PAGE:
There was a stage in the 70s and 80s in NSW Public Schools that the policy makers setting English texts reacted to years of fairy tale endings and decided kids would better relate to some hard ‘realism’. Thus instead of sugar we were prescribed rat-sack, such as: ‘Kes’, where a borderline neglected child in an ugly poor urban environment finds hope and escape in training a beautiful kestrel (who, of course, is brutally killed); ‘The Outsiders’, where teens barely survive intense gang violence; ‘The Lord of the Flies’, where shipwrecked boys on an idyllic island descend to murderous savagery; and Cormier’s ‘The Chocolate War’, lifting the lid on the mafia nature of high school power groups.
Of course there’s a place for balance. Happy ending conventions still dominate kids’ TV, where bullies are always defeated, crime never pays, and nuclear families live in Stepford suburbs. To introduce some tougher environments, relate to a wider part of the audience, and shake up some ludicrous black and white picture of baddies and goodies seems worthwhile.
However balance is the opposite to Cormier. He epitomises the blind and foolish (and wildly unrealistic) ‘realism’ which assumes the absolute worst of everyone. If he met Ghandi, he’d suspect this non-violence malarky was a cover for his prostitution racket. If he came across Mother Theresa he’d assume she run off to hide among destitute lepers to avoid her dark murderous past catching up with her.
I remember a time as a child that I was most in Cormier’s myopic mindset. My sister had bought me a record for my birthday, and upon opening it I exclaimed viciously, “You only bought this because YOU wanted to have the record in the house.” Later I realised I was completely wrong. She, of course, was hurt. But at the time I was proud of my incisive understanding of what people were REALLY like. Trapped in my own selfish world, I projected entirely erroneous ugly motives of my own on others. As such I was unable to appreciate much good that was offered to me.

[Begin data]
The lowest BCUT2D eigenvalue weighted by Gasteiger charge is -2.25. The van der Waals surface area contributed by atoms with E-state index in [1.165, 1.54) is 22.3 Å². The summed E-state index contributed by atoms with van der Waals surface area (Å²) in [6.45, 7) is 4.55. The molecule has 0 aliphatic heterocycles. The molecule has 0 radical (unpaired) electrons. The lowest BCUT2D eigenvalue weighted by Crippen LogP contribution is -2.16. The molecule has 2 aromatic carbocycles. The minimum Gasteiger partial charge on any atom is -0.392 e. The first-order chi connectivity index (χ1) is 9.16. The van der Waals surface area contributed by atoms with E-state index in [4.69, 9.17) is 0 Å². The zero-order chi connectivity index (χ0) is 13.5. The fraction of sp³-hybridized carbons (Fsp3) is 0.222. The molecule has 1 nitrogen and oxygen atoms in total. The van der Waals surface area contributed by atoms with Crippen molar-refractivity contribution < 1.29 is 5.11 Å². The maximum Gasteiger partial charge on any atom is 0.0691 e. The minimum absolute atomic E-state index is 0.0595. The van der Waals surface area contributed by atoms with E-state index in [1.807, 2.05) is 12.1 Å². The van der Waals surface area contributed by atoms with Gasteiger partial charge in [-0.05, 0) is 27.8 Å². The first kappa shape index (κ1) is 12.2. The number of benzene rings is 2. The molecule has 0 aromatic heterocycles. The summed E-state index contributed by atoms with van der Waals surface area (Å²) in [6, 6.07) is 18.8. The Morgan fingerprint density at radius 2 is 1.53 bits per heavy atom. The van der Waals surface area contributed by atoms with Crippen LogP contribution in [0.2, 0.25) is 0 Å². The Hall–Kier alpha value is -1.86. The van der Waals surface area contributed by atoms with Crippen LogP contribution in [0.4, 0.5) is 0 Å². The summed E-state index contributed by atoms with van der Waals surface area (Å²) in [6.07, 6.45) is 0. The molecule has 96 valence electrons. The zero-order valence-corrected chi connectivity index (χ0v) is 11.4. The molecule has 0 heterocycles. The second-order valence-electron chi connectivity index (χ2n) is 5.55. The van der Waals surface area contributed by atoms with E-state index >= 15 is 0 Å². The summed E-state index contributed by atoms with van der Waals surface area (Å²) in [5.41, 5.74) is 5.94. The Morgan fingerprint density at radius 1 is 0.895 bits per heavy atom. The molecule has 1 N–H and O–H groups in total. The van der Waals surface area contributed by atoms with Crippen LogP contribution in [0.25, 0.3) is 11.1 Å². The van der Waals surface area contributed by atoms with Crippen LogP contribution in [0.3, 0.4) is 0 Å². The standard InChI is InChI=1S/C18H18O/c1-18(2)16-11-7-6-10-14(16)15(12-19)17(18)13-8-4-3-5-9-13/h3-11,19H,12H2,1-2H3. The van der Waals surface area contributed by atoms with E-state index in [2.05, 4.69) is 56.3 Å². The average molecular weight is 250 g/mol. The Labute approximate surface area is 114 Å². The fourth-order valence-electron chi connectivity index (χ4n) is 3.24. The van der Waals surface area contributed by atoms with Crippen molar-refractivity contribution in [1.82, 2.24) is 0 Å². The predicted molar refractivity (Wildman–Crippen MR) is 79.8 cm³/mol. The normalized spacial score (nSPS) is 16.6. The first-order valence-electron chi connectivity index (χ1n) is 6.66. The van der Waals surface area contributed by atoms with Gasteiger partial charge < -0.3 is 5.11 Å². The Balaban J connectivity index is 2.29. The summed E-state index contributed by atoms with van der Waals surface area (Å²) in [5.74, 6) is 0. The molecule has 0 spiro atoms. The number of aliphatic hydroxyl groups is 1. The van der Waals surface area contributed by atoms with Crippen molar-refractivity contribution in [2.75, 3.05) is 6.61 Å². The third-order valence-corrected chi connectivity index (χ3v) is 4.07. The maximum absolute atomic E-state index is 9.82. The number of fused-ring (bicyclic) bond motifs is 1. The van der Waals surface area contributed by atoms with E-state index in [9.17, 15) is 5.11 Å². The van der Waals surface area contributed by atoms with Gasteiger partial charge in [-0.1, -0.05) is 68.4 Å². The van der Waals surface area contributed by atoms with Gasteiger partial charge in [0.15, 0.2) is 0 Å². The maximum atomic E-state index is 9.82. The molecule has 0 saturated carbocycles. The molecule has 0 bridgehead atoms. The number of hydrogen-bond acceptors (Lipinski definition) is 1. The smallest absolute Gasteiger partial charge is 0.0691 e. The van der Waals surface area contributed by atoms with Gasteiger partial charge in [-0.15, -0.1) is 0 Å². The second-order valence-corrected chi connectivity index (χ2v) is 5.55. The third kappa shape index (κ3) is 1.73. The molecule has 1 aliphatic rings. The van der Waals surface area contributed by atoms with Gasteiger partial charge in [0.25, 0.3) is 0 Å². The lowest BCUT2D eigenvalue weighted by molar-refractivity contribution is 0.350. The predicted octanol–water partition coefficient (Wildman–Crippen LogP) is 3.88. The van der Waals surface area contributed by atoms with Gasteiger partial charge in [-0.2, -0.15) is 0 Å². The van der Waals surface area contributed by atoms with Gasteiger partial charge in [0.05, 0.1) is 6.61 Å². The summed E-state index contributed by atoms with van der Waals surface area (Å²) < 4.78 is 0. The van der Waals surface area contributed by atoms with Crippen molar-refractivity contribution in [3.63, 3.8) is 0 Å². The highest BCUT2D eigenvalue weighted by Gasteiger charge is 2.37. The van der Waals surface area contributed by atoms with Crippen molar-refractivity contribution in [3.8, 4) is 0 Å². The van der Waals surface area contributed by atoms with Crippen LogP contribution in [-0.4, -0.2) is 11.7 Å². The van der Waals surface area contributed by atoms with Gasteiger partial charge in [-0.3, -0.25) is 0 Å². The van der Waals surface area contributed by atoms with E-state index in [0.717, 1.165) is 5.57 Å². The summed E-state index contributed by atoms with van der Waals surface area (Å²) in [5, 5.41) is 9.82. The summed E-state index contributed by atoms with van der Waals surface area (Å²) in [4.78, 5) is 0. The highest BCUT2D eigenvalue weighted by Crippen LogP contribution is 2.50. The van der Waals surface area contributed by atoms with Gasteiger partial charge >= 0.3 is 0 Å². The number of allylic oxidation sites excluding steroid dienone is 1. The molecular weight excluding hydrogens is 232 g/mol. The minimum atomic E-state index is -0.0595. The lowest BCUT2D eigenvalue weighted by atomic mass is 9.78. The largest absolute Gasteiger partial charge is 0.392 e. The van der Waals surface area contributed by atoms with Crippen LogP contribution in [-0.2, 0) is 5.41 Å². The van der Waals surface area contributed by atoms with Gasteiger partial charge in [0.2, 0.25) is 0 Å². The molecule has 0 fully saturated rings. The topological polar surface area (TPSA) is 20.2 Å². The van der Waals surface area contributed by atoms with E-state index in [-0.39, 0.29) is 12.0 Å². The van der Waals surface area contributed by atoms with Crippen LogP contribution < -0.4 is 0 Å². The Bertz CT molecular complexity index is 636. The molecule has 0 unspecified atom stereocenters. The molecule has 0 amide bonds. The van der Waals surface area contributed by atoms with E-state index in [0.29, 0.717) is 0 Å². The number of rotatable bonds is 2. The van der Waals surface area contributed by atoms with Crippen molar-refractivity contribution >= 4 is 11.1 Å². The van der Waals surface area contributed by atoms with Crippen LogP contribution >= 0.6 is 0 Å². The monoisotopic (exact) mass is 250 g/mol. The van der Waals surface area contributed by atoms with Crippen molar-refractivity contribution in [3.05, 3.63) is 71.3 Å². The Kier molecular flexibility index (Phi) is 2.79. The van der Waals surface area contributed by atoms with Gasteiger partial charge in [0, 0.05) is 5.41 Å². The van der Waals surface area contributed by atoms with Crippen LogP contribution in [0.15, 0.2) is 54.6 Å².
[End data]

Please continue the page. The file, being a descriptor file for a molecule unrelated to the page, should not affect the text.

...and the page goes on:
Now of course the world isn’t Disneyland. But neither is it the world of Cormier’s execrable ‘Fade’, where a boy finds he can become invisible, and, wouldn’t you know it, everyone he spies on (who publicly may seem kind or respectable) is revealed to be (at best) some sort of sexual deviant. I can understand his popularity with some younger readers who immaturely puff themselves up, feeling they’ve escaped kiddie books and now are reading about what the world’s really like (and grabbing some seedy voyeurism on the way – perhaps as homework!).
What they mistake for realism is, of course, an ignorant distortion. Sure it’s foolish and naïve to think there’s no abuse taking place in your town; but it’s equally foolish and naïve (and slanderous) to accuse every adult of paedophilia. Alternatively, not everyone is sincere and kind, but there are quite a few sincere and kind people out there.
It’s such an irony that cynics can look down their nose from the greatest of condescending heights at gullible optimists, while in reality cynicism can blind as much as rose-coloured glasses. To get personal, and relate it back to my childhood story, it can also reflect very badly on the character of the cynic: where do they find some of these appalling accusations except in their own ugly projected motives? In her able Judgement Day, Penelope Lively imagines the goings on house by house in a suburban street. While this inevitably tells us more about her than what actually goes on in such streets, I’m sure she’s got the picture a bit closer to reality. It’s a bit sad that in the same street Cormier’s small, polluted mind could only possibly conjure up abuse and perversion.
(Read the book way back in ’90 or ’91 as part of my teacher training – apologies that specifics are going to be lacking)